Fired server charges Weber Grill with age bias

By Becky Yerak
Posted Nov. 23, 2010 at 12:22 p.m.

A 46-year-old Chicago man who lost his server job at Weber Grill on State Street last year alleges that a 30-year-old restaurant manager fired him because she thought he was  “too old for the fast pace of the restaurant.”

Bruce Belson alleges in a lawsuit filed Tuesday in a federal court in Chicago that he was terminated in January 2009 after about nine months of working at the 539 N. State St. restaurant.

“I believe that I was replaced with a younger, less qualified individual,” an exhibit in the case filing said.

In his suit, Belson said that throughout his Weber Grill employment he “performed his job duties to defendant’s legitimate expectations.”

“Weber Grill Restaurant has — and always will — pride ourselves on being an equal opportunity employer,” said Meghan Parra, marketing director of Weber Grill.

On Aug. 30, the Equal Employment Opportunity Commission issued Belson a “notice of right to sue,” noting that the agency was closing his case and that under the Age Discrimination in Employment Act, he had 90 days to sue in U.S. or state court. In July 2009, Belson had filed a charge of discrimination with the Illinois Department of Human Rights, according to an exhibit in Tuesday’s lawsuit.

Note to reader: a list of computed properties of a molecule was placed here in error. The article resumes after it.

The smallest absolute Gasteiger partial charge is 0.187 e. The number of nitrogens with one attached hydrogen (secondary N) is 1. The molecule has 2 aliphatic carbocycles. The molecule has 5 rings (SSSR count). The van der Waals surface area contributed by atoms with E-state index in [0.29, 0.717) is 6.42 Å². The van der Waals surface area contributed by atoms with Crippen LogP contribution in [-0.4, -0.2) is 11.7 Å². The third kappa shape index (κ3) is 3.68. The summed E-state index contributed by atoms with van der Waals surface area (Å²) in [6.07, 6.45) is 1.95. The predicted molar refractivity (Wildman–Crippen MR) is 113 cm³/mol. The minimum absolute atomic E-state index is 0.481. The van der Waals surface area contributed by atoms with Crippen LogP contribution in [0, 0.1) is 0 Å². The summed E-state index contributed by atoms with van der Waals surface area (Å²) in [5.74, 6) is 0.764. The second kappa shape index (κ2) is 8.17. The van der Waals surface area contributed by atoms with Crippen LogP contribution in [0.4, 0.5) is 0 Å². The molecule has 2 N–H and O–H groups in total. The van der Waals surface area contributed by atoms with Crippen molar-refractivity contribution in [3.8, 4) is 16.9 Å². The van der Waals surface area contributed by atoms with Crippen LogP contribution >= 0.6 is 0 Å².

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  1. CGull Nov. 23, 2010 at 1:04 pm

    Obviously Weber Grill needs to brush up on their understanding of EEOC guidelines, as age discrimination is blatantly against the law. What is more, with Bruce Belson filing his lawsuit against Weber Grill, the burden of proof will be on THEM once this thing goes before the judge, not him. And that, whether Weber Grill likes it or not, is the law.

  2. Not a Lawyer Nov. 23, 2010 at 1:09 pm

    I am by no means a lawyer, but if the Illinois Department of Human Rights did not claim it was discrimination, then how can he sue? Why waste our taxpayers money on trying to get a settlement when the case has already been closed by the state? This is why our state and others are going deeper and deeper into the red.

  3. Active Nov. 23, 2010 at 3:36 pm

    There are two ways to sue for discrimination. You can go through EEOC and hope they want to pursuethe case or you can do it privately in which case you take the risk of spending a lot of money and getting nothing. Taxpayers are not involved in this method which is what he is doing now. Basically in this method you hope (and this is what happend most of the time) to settle out of court.

  4. Betty Trock Nov. 24, 2010 at 3:39 pm

    Don’t assume that the restaurant is in the wrong until the legal outcome of the case. I’m glad to be in a country where innocent until proven otherwise.

  5. Correction... Dec. 2, 2010 at 1:27 pm

    FindLaw states that age discrimination claims can be quite difficult to prove. Plaintiffs have the burden of proving that an adverse action was taken because of their age, which in this case may be difficult to prove unless Bruce Belson is able to call witnesses or provide hard evidence.